I just clicked on the “Help me” tag, I am not sure the page I got taken to was the correct one.
    I found…

    http://en.wordpress.com/tag/help-me/

    This does not seem that relevant.
    Or am I missing something?

    NoIdea

    • Pointman says:

      Hiya NI. I added the tag just in case some kid searching the internet for help found the article. If they did, I’d tell them to talk to their parents. If that’s too hard, talk to a grownup you know is kind.

      Everyone’s got someone like that. They’ll know what to do.

      Pointman

  4. Charlie says:

    good article. I wish this kind of thing was mandatory education for parents who have kids that use facebook etc.

    I know some people who allow their only just teen daughter free access to the internet from the comfort of their bedroom and who’s response to our concern at underwear only bathroom mirror poses on facebook is ‘yeah, well, I know, but..’ *insert never ending amount of excuses as to why they cant step up to the plate and actually be a parent*

    Sadly, they are the ones that will read this and dismiss it as ‘yeah I know’ and give pervs a free ride.

    • Pointman says:

      Hello and welcome Charlie. Know what you mean about “Yeah but …”. That tricky moment when you have to decide if you’re their best pal or their parent. If you go the best pal route, it’s easy on you in the short term but harder on them in the long run.

      Pointman

  5. w.w.wygart says:

    Thank you, and keep up the good work! We need more people like you out there – and fewer self-appointed cyber editors like me. By the way, as an editorial suggestion, I would introduce the term “cyber grooming” up nearer to the top of the post where you first begin to describe the behavior.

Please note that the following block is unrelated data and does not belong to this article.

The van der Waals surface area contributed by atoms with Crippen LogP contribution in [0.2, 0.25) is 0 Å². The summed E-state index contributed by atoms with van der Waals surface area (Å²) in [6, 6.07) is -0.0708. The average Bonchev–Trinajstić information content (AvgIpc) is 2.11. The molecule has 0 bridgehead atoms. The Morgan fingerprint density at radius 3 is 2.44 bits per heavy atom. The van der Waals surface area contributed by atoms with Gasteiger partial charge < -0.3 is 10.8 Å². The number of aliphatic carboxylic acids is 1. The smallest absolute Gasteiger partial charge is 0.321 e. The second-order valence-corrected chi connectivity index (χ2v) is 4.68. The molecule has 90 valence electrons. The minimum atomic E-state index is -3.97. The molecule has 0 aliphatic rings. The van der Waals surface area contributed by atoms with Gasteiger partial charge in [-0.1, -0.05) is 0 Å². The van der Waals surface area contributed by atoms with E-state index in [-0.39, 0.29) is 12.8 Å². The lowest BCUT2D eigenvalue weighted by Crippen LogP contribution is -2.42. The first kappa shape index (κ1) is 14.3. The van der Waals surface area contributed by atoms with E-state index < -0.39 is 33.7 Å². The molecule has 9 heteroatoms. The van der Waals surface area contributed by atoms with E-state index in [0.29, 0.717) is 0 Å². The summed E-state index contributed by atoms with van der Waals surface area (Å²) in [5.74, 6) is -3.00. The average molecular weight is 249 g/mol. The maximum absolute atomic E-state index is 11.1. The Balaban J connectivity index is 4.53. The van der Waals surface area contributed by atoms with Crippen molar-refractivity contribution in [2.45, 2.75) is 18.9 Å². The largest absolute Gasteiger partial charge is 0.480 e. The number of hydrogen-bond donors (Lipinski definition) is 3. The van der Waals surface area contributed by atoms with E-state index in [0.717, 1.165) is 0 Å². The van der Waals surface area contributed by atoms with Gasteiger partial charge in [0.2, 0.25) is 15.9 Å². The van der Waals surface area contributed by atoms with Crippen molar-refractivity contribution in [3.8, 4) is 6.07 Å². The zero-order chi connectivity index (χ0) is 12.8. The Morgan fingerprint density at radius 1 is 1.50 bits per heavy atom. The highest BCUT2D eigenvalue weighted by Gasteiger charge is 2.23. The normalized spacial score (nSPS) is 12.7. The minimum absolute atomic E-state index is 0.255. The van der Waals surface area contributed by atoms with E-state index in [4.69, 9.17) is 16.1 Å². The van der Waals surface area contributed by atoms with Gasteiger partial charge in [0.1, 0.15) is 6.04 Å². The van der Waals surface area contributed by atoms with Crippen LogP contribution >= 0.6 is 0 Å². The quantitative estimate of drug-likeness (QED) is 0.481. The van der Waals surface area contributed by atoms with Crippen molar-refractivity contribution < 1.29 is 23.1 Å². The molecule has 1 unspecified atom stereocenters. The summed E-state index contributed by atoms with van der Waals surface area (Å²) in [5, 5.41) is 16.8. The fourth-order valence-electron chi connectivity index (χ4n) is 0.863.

W^3

  6. Rastech says:

    “You need to know something else too, the predator may be female. ”

    This is far more common than people appreciate.

    A friend of mine discovered his wife was one. He was bricking himself about going to the Police, because he was convinced they wouldn’t believe him, and would either laugh at him, or even prosecute him.

    All credit to him, he still went, and the Police were very supportive, informed him this was far from uncommon (reminding him about Myra Hindley and Fred West’s wife as examples), and were there for him all the way down the line.

    His wife, rightly, went to jail.

    Good result.

    • Pointman says:

      Hi Ras.

      I think your friend’s experience goes to illustrate a number of important points. Firstly, the police are well aware and used to the idea that a particular predator might be female. As I said, in this area, few illusions are preserved.

      The second one is they take it very seriously and go to a lot of trouble to handle it with sensitivity. It’s the criminal they’re after, never the victim. When they catch them, the nasty job of trying to trace their victims begins. Can you imagine having the job of breaking the news to some parent about what’s been happening under their nose to their kid?

      The big point is that a little knowledge can prevent a lot of misery. Post the link to this piece far and wide.

      Pointman

  7. Pointman says:

    Teenager commits suicide over Skype webcam blackmail footage

    http://www.thedrum.com/news/2013/08/16/teenager-commits-suicide-over-skype-webcam-blackmail-footage

    Unfortunately a new type of predator has appeared.

    Pointman